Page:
At goalkeeper you've got Craig Gordon or Jamie MacDonald. The latter was an underrated Hearts stopper and really demonstrated his abilities in the two seasons which followed the 2012 win as many of the experienced players departed and the team struggled at the wrong end of the table. However, Jamie, you're a lovely bloke, but you're not Craig Gordon. There's nothing else that needs to be said. He's maybe the greatest Hearts keeper to ever live.
Next up is the back four, assuming it will be a back four on Saturday (it's easier for the sake of this argument). Ryan McGowan, Andy Webster, Marius Zaliukas and Danny Grainger up against Craig Halkett, John Souttar, Stephen Kingsley and... Michael Smith? Nathaniel Atkinson? We can be generous and give 2012 the win here as Ryan McGowan was a solid, athletic right-back who had a handy penchant of scoring against Hibs from one centimetre out.
With all due respect to Grainger, him against Kingsley isn't much of a contest. As for the centre-half battles: Andy Webster at his peak in 2005/06 is better than any other player mentioned. Webster six years later was still a very good centre-back, but not on Halkett's level this season. And while it may be blasphemous to say this as Big Zal (may he rest in peace) is a Hearts legend and Souttar is leaving for Hearts’ opponents after Saturday’s game, but the current Scotland international was a more consistent, more reliable, more rounded defender.
In the deeper midfield positions we've got Ian Black and Darren Barr going up against Peter Haring and... let's say Andy Halliday based on current form. Barr only really moved into that role for the latter half of the 2011/12 campaign, which kind of mirrors Haring in a defender-turned-midfielder mould, but while Barr was good, Haring can truly dominate games in the centre.
Black is an interesting one because, at other points of his career you wouldn't argue too strongly for him to be included, but he was excellent for Hearts as that season drew to a close. Paulo Sergio saw something in the midfielder and did his utmost to bring it out of him, and succeeded. Black was the man-of-the-match in the final, which is quite something which you consider the heroics of another team-mate.
Speaking of Rudi Skacel, he'll be our third inductee from the 2012 side. Liam Boyce – who'll likely operate in a deeper role, like Skacel, this weekend – is a multi-faceted attacker who can score, create and link effectively with others. He doesn't, however, possess the lethal left-foot on the Czech hero, which enabled him to be a terrifying threat for the opposition any time he picked up the ball from within 25 yards.
On the right wing, Suso may not have played much the cup final season due to injury, though he showed enough that campaign and the one which preceded it (again, hampered by injury) to show that his early days at Tynecastle were just him settling in and he was a very good wide man. Not only could he create and score, he also worked his backside off and belied the stereotypes of his position by always getting stuck in. Hearts don't really have a natural right-sided option which matches his level of consistency in the current team.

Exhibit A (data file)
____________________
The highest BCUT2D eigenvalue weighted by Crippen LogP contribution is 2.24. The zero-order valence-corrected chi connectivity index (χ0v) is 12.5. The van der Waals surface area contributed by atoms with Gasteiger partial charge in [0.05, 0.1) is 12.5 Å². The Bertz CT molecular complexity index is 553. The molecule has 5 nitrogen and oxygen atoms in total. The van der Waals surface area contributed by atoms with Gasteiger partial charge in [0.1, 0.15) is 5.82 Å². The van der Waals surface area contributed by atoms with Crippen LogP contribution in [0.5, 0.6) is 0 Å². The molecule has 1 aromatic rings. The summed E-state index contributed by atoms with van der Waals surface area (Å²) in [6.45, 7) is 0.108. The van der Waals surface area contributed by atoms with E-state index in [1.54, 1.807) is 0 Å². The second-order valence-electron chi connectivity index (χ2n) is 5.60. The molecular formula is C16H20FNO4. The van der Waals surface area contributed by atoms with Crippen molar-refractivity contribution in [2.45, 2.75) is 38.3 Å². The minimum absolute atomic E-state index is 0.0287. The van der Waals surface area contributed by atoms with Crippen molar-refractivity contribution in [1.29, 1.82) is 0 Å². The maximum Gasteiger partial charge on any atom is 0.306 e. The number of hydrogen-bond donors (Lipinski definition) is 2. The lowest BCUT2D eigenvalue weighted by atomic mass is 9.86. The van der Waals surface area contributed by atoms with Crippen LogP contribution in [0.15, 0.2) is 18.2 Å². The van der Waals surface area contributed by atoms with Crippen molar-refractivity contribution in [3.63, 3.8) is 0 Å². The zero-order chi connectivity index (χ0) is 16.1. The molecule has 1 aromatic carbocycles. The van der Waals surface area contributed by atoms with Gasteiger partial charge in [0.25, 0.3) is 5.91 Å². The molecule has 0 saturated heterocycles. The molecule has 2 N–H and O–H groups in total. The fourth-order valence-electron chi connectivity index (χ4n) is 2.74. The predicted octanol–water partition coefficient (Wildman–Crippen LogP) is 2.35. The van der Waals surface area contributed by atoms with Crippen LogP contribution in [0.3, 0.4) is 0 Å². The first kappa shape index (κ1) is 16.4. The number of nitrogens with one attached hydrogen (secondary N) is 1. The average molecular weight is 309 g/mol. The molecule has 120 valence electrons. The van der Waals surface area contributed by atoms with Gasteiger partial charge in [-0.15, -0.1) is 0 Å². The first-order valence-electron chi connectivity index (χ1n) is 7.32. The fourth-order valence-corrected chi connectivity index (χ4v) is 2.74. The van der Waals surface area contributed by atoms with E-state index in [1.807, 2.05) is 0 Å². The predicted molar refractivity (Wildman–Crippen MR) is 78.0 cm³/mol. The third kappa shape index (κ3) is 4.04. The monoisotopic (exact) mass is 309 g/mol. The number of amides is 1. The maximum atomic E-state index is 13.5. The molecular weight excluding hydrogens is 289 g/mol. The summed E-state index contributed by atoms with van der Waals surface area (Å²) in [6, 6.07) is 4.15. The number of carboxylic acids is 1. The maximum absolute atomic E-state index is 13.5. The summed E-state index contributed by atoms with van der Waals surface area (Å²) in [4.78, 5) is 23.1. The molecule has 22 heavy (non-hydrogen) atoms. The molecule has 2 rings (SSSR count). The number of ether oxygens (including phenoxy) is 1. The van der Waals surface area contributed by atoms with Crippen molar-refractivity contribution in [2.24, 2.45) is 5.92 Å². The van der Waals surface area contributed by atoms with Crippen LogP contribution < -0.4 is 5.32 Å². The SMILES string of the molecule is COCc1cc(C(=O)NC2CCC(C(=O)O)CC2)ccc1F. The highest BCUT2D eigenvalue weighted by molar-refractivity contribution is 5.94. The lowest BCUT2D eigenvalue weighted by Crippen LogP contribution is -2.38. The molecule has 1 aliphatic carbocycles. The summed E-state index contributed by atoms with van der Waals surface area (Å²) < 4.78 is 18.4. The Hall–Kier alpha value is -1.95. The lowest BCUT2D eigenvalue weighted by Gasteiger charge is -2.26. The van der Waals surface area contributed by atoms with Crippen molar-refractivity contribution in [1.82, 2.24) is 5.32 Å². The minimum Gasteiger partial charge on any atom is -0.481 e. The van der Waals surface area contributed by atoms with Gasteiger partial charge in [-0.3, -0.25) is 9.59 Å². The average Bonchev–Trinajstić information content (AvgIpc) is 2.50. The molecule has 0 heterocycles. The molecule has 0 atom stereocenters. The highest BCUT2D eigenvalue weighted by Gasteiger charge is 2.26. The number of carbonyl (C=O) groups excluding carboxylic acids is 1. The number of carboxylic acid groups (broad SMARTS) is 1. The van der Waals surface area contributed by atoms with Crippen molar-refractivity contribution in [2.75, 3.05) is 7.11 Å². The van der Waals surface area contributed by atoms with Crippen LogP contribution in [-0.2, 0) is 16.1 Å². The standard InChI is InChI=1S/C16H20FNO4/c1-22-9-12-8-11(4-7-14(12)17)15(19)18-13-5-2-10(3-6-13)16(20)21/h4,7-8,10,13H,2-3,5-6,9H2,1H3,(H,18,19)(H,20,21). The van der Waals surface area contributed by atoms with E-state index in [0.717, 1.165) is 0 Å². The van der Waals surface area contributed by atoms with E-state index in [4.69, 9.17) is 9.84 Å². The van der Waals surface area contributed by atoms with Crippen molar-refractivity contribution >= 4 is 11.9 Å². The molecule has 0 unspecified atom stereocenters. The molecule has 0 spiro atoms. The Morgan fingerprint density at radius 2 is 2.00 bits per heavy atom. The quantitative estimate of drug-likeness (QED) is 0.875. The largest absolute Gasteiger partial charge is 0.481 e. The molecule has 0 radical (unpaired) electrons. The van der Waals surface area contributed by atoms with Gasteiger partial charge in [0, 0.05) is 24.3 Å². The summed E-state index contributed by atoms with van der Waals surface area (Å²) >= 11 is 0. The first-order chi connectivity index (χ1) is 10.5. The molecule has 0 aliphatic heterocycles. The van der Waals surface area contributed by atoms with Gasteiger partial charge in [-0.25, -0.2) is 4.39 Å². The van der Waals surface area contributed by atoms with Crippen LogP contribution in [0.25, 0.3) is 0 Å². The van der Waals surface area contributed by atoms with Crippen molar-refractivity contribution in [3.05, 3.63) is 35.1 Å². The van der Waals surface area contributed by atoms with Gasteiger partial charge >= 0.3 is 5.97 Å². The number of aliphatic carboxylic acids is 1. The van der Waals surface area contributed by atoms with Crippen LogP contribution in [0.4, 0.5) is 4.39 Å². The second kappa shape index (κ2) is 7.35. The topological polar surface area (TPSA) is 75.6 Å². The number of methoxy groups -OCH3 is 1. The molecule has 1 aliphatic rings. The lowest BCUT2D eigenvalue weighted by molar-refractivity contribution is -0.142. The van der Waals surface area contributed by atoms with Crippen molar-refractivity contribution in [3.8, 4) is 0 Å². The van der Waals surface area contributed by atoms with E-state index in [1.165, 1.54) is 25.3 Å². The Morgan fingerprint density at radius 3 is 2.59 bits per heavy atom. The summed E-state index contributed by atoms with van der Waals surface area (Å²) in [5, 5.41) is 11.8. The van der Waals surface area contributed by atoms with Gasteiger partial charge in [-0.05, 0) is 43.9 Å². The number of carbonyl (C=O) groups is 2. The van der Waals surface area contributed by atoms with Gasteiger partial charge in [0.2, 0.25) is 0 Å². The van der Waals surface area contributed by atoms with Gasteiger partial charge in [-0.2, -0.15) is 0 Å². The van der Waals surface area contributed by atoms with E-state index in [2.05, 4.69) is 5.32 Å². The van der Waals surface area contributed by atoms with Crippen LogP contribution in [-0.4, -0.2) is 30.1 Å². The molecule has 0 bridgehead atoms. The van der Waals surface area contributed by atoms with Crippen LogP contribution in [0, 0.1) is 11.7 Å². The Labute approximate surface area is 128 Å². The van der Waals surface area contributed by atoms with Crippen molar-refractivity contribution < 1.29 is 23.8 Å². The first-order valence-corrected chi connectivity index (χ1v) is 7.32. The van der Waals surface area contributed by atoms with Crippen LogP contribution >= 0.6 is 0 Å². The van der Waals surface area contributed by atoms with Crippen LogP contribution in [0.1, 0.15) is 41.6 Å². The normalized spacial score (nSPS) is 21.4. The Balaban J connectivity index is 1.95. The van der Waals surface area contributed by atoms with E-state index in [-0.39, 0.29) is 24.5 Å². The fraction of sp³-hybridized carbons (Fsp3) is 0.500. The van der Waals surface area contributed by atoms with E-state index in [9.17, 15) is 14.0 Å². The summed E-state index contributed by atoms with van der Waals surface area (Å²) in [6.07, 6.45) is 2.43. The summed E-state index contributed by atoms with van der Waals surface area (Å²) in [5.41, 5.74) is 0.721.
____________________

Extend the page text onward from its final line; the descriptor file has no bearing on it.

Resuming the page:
On the left we’ve got Barrie McKay against Andrew Driver. Similar to Webster v Halkett, this is a tougher one if we're talking about peak Driver. He did have an impressive 2012 final despite being far from a guaranteed starter prior to the match, though he didn't have anywhere near the overall impact on his side as McKay has had on Robbie Neilson's men this campaign. The man is a creative genius.
That just leaves us with the striker. Stephen 'Sleeves' Elliott was a terrific grafter and will have you in stitches recounting stories from his time at the club, but let's instead opt for the power and goal threat of Ellis Simms.
Tallying up the final scores, that's a 7-4 win for the current team over 2012.
Of course, this is (quite literally) just on paper. The 2012 team is – for now, and possibly forever – revered much higher than the current side. It's just the nature of football. You can have teams who play wonderful stuff, full of incredible talented players who wow the crowd every week with their skill. But they don't indelibly etch their name into the history of a club unless they actually win something.
Paulo Sergio's side were victorious in arguably the single biggest game in the club's history. It was a Scottish Cup final against Hibs. The first since the 1800s and the first at Hampden Park. Hibs hadn't won the cup in 112 years by that point. Defeat to them in that particular match was unthinkable. Not only did the 2012 team avoid that, they won with a kind of dominance which humiliated the opposition and means Hearts fans will likely forever have that trump card over their rivals.
The current team may not reach those levels of hero worship, but they'll have the chance to make themselves legends in their own way with a victory over Rangers. And if they want to challenge 2012 or the 1998 side for lasting affection then a last-minute winner wouldn’t hurt.